“Being human is not about being any one particular way; it is about being as life creates you—with your own particular strengths and weaknesses, gifts and challenges, quirks and oddities.”
A few days ago I sat down for a coaching session with an anxious new teacher. As she discussed her initial teaching experiences, she wasn’t concerned about her content knowledge or her lack of preparation. She was caught up in cycles of nervousness and self-consciousness—in the midst of her instruction. “It’s not about what I’m doing; this is in me,” she explained. “My colleague says that she can sense my lack of confidence.”
As she described her childhood and her intense training as a musician, she pinpointed her ingrained need for perfection. And then, in a moment of recognition, we laughed together because anyone who has taught for more than a few hours knows that teaching requires on-your-toes flexibility and adaptability, in the moment, every day. Classrooms full of students are never perfect, and neither are teachers. Therein lies the challenge—and the fun. Then, I watched this new teacher burst the bubble of her anxiety: “What if I just tell myself, ‘It’s okay.’”
This new teacher’s struggle (which many of us undoubtedly understand) can be informed by Kristin Neff’s cutting edge self-compassion research. In her book, she describes the three components of self-compassion:
- Self-kindness—the ability to be gentle and accepting rather than harsh or critical with ourselves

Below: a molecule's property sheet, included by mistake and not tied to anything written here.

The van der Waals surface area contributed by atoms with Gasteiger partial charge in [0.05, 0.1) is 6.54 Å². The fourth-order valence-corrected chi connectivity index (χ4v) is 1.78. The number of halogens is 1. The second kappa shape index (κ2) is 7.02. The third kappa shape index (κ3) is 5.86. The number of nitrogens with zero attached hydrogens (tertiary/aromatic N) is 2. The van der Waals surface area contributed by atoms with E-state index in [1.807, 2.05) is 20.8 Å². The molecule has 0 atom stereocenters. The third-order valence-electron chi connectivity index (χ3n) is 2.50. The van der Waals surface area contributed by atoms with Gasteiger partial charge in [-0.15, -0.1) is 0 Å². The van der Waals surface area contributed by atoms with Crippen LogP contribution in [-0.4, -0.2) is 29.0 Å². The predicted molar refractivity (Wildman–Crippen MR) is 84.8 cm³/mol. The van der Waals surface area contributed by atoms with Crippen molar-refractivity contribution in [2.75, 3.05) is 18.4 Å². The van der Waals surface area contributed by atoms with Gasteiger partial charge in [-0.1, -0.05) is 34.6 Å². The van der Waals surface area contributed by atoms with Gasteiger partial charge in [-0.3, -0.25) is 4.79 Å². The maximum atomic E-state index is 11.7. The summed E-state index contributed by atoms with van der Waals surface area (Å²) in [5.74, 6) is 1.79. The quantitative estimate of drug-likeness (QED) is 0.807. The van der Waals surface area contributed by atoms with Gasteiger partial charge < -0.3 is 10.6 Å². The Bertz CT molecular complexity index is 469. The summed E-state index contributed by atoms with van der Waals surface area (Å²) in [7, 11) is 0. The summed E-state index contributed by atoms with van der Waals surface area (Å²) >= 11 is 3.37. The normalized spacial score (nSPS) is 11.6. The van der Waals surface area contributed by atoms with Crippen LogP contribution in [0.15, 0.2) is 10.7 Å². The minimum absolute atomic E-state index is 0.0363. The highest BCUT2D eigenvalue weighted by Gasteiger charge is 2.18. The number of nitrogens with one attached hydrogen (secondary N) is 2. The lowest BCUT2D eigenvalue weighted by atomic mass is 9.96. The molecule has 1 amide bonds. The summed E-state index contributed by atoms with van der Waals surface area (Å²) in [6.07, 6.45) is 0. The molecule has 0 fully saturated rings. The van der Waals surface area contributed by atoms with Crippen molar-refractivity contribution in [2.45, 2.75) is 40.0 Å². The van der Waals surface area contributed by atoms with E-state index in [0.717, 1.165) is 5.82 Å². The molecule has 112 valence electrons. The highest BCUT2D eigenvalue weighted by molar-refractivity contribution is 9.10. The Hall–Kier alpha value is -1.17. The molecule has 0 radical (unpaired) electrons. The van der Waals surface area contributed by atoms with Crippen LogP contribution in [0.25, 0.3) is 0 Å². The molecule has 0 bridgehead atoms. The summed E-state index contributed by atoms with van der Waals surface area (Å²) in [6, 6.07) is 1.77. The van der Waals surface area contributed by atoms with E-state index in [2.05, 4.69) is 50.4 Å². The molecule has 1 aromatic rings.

- Common humanity—the recognition that we are not alone in our suffering—and that we can feel connected to others in the world who feel similar pain
- Mindfulness—the ability to be balanced, present and aware of our experiences (rather than exaggerating them or running from them)
Self-compassion emphasizes acceptance while self-esteem relies on social comparison—being above average, distinctive and special. Regardless of this difference, Neff’s research findings indicate that individuals with high self-compassion and high self-esteem can actually experience similar benefits such as lower anxiety and depression as well as greater happiness, optimism, and positive emotions.
However, unlike self-compassion, self-esteem has its downsides. In several of Neff’s studies, participants with low self-compassion and high self-esteem really struggled, in the moment, when their abilities were challenged and their egos were threatened in some way. For example, in one study, participants who reported high self-compassion experienced less anxiety than those with low self-compassion when asked to discuss their weaknesses in a mock interview. On the other hand, the participants reporting both high and low levels of self-esteem experienced similar levels of anxiety. Regardless of self-esteem level, they appeared to be uncomfortable discussing their shortcomings.
In another study where participants were asked to imagine their reactions to potentially embarrassing situations (e.g., forgetting your lines in the middle of a play or being responsible for losing a big game), the more self-compassionate participants were less likely to feel humiliated and incompetent. Those with both low and high self-esteem, however, were significantly self-critical.
Some individuals initially express discomfort with the idea of self-compassion, associating it with something like self-indulgence or self-pity, which it is not. Further research by Neff and Vonk revealed that people with high self-esteem were more likely to demonstrate narcissism than those with low self-esteem, while self-compassion levels didn’t correlate with narcissism at all.
Bottom line, self-compassion is a good thing to practice—and it can be learned. (See Neff’s website for more information.) If we can 1) extend kindness to ourselves (e.g., telling ourselves “It’s okay” in those seemingly catastrophic moments), 2) remember that we aren’t alone in our struggles, and 3) practice a more balanced, non-judgmental, and accepting stance when we feel inadequate, we can begin to experience greater calm in our lives.